Professional Work Visa (H-1b)

1. Overview

The H-1B is a non-immigrant visa in the United States under the Immigration and Nationality Act, section 101(a)(15)(H). It allows U.S. employers to temporarily employ foreign workers in specialty occupations. If a foreign worker in H-1B status quits or is dismissed from the sponsoring employer, the worker must either apply for and be granted a change of status to another non-immigrant status, find another employer (subject to application for adjustment of status and/or change of visa), or leave the United States.

2. H-1B and legal immigration

Even though the H-1B visa is a non-immigrant visa, it is one of the few visa categories recognized as dual intent, meaning an H-1B holder can have legal immigration intent (apply for and obtain the green card) while still a holder of the visa. In the past the employment-based green card process used to take only a few years, less than the duration of the H-1B visa itself. However, in recent times the legal employment-based immigration process has backlogged and retrogressed to the extent that it now takes many years for skilled professional applicants from certain countries to obtain their green cards. Since the duration of the H-1B visa hasn’t changed, this has meant a lot more H-1B visa holders have to renew their visas in one-year or three-year increments to continue to be in legal status while their green card application is in process.

3. Quotas and changes in quotas

The number of new H-1Bs issued each year in the United States is subject to an annual congressionally mandated quota. Each H-1B quota applies to a particular Financial Year which begins on October 1. Applications for the upcoming Financial Year are accepted beginning on the preceding April 1 (or the first working day after that date). Beneficiaries not subject to the annual quota are those who currently hold H-1B status or have held H-1B status at some point in the past six years. This annual quota has had a significant impact on the high tech industry. It has generally been set at 65,000 visas per year, with some exceptions for workers at exempt organizations like universities and colleges (note: contrary to popular belief, non-profit organizations are not automatically exempt, but may be so if affiliated with a university or college).[citation needed] In 2000, Congress permanently exempted H-1B visas going to Universities and Government Research Laboratories from the quota.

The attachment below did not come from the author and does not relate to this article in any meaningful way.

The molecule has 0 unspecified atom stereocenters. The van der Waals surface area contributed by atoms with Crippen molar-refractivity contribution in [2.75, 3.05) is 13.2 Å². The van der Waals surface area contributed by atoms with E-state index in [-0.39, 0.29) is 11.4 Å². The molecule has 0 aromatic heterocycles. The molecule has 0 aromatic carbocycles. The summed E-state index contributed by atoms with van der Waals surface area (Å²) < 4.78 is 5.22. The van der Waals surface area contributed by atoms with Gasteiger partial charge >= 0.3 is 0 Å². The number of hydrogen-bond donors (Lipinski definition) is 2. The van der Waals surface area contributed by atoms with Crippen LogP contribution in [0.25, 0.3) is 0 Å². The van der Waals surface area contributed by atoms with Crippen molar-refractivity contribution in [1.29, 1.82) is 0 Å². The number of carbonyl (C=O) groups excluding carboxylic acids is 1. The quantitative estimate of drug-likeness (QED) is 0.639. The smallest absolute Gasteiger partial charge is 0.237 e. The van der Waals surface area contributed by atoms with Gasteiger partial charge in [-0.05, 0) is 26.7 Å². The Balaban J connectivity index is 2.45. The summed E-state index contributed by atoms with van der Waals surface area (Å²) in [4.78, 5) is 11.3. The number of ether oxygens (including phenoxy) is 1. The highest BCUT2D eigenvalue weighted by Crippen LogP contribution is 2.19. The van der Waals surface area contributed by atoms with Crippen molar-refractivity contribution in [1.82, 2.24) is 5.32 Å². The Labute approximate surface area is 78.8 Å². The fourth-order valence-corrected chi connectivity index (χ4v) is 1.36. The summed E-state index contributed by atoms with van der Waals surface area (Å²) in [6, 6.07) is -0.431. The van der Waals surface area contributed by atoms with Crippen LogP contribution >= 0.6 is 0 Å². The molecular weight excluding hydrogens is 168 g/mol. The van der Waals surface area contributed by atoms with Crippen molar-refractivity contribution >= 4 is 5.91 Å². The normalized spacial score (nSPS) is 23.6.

4. Duration of Stay

The duration of stay is three years, extendable to six. An exception to maximum length of stay applies in certain circumstances:

1.one-year extensions if a labor certification application has been filed and is pending for at least 365 days; and

2.three-year extensions if an I-140 Immigrant Petition has been approved.

Despite a limit on length of stay, no requirement exists that the individual remain for any period in the job the visa was originally issued for. This is known as H1B portability or transfer, provided the new employer sponsors another H1B visa, which may or may not be subjected to the quota. Under current law, H1B visa has no stipulated grace period in the event the employer-employee relationship ceases to exist.

5. Dependents of H-1B visa holders

H-1B visa holders are allowed to bring their immediate family members (spouse and children under 21) to the United States under the H4 Visa category as dependents. An H4 Visa holder may remain in the U.S. as long as the H-1B visa holder remains in legal status. An H4 visa holder is not eligible to work in the U.S. and is not eligible for a Social Security number (SSN).[76] An H4 Visa holder may attend school, obtain a driver’s license and open a bank account while in the US. In order to claim a dependent on a tax return or file a joint tax return, the dependent will have to obtain an Individual Tax Identification Number (ITIN) which is used only for tax filing purposes